Model Uncertainty in Ensemble Design: Time-Step Truncation Error and Stochastic Parameterizations


In this presentation two aspects related to model error are discussed in detail. First, we investigate the time-step sensitivity of three non-linear atmospheric models of different levels of complexity: the Lorenz equations, a quasi-geostrophic (QG) model and a global weather prediction system (NOGAPS). We illustrate how, for chaotic systems, numerical convergence cannot be guaranteed forever and in regimes that are not fully chaotic different time-steps may lead to different model climates and regimes. A simple model of truncation error growth in chaotic systems is proposed. This model decomposes the error onto its stable and unstable components and reproduces well the behavior of the QG model truncation error growth. Experiments with NOGAPS suggest that truncation error can be a substantial component of total forecast error of the model. Ensemble simulations with NOGAPS show that using different time-steps may be a simple and natural way of introducing an important component of model error in ensemble design.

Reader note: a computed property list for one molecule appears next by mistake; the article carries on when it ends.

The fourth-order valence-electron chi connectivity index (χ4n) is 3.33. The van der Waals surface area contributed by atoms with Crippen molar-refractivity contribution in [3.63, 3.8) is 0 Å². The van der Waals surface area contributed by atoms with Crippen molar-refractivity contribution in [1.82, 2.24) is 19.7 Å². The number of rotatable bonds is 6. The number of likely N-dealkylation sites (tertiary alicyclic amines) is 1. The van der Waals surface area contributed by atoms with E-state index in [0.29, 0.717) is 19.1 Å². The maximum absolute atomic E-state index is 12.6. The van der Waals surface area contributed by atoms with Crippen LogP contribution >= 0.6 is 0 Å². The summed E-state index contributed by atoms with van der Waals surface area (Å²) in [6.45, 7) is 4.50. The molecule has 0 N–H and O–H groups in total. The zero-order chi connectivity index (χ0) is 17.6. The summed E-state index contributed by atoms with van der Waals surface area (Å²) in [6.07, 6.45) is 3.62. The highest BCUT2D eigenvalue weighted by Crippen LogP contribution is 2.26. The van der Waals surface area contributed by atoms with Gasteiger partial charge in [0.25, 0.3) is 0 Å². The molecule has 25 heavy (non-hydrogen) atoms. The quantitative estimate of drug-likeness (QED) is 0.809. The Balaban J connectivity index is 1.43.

In the second part of the presentation, it is argued that in ensemble prediction systems, physical parameterizations should be viewed and utilized in a stochastic manner, rather than in a deterministic way as it is typically done. This can be achieved within the context of current parameterization schemes without having to impose any artificial stochastic terms. Parameterizations are typically used to predict the evolution of grid-mean quantities due to unresolved sub-grid scale processes. However, parameterizations can also provide estimates of higher moments that can be used to constrain the random determination of the future state of a certain variable. The equations used to estimate the variance of a variable are briefly discussed and a simplified algorithm for a stochastic convection parameterization is proposed as a preliminary attempt. Results from the implementation of this stochastic convection scheme in the NOGAPS ensemble are presented. It is shown that this method is able to generate substantial tropical perturbations that grow and migrate to the mid-latitudes as forecast time progresses, while moving from the small scales where the perturbations occur to the larger synoptic scales. This stochastic method is also able to increase the ensemble spread in the tropics in a significant way when compared to results from ensembles created from initial-condition perturbations.

João Teixeira, Carolyn Reynolds, Kevin Judd, and Craig Bishop